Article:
In due course, when I have more time, I hope to revisit the 2008 Giordano's data to see if I can find clues in it that I missed the last time I was in the weeds trying to make heads or tails out of the facts and numbers I had before me at that time.

Peter
« Last Edit: February 12, 2014, 03:00:54 PM by Pete-zza »


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Re: Definitive Closest Giordano's Clone as of 6/12/13?
« Reply #121 on: August 31, 2013, 12:16:57 PM »
Nate,

I tend to be a suspicious sort so I don't believe everything that people say or write about pizza, including insiders who should be in the know but often aren't. I am most suspicious of writers who are not intimately familiar with a given topic and are just parroting back something that someone told them. And because someone is an executive chef doesn't mean that what they say is accurate or correct either.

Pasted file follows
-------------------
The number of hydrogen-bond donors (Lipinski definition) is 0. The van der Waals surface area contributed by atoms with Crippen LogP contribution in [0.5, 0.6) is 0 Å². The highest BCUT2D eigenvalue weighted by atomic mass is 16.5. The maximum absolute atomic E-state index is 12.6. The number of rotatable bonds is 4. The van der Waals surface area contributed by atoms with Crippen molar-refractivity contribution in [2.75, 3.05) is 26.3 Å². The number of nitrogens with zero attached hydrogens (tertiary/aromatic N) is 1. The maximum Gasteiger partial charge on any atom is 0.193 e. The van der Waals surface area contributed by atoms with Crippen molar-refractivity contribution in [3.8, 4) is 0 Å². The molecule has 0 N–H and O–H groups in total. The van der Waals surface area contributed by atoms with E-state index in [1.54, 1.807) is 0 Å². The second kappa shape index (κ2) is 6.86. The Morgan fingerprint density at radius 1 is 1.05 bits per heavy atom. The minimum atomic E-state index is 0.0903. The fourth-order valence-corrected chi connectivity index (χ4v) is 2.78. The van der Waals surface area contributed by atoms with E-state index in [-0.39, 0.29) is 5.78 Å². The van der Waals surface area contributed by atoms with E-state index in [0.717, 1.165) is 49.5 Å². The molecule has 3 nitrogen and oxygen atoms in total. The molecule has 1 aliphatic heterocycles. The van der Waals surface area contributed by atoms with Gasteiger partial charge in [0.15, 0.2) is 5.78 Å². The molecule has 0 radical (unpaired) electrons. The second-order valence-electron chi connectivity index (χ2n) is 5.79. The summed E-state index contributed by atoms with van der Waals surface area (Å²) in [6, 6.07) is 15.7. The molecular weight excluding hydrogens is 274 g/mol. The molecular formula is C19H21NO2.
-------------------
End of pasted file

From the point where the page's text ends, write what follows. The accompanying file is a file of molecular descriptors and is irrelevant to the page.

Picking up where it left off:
To give you an example, the Slice article at http://chicago.seriouseats.com/2008/06/giordanos-stuffed-pizza-classic-chicago-illinois.html reported that there was shortening used in the Giordano's dough. That turned out not to be correct. The article I cited in the last post and also another Slice article at http://chicago.seriouseats.com/2011/07/chicago-essential-giordanos.html reported that the flour used to make the Giordano's dough was a high gluten flour and also that the sauce was made from fresh tomatoes. As for the flour, since there is no industry standard or definition of what make a given flour a high gluten flour, what protein level are we talking about? King Arthur describes its bread flour, which has a protein content of 12.7%, as a high gluten flour. Most people tend to think that a protein content of around 13-14.2% makes a flour a high gluten flour. I tend to doubt that Giordano's is using a flour with a protein content in the latter range. If Giordano's is not using the Ceresota flour, with a protein content of 12%, or it is not using what most of us consider an all-purpose flour, I would guess a flour with a protein content of say, 12.7% to 13%. Of course, that is just an educated guess.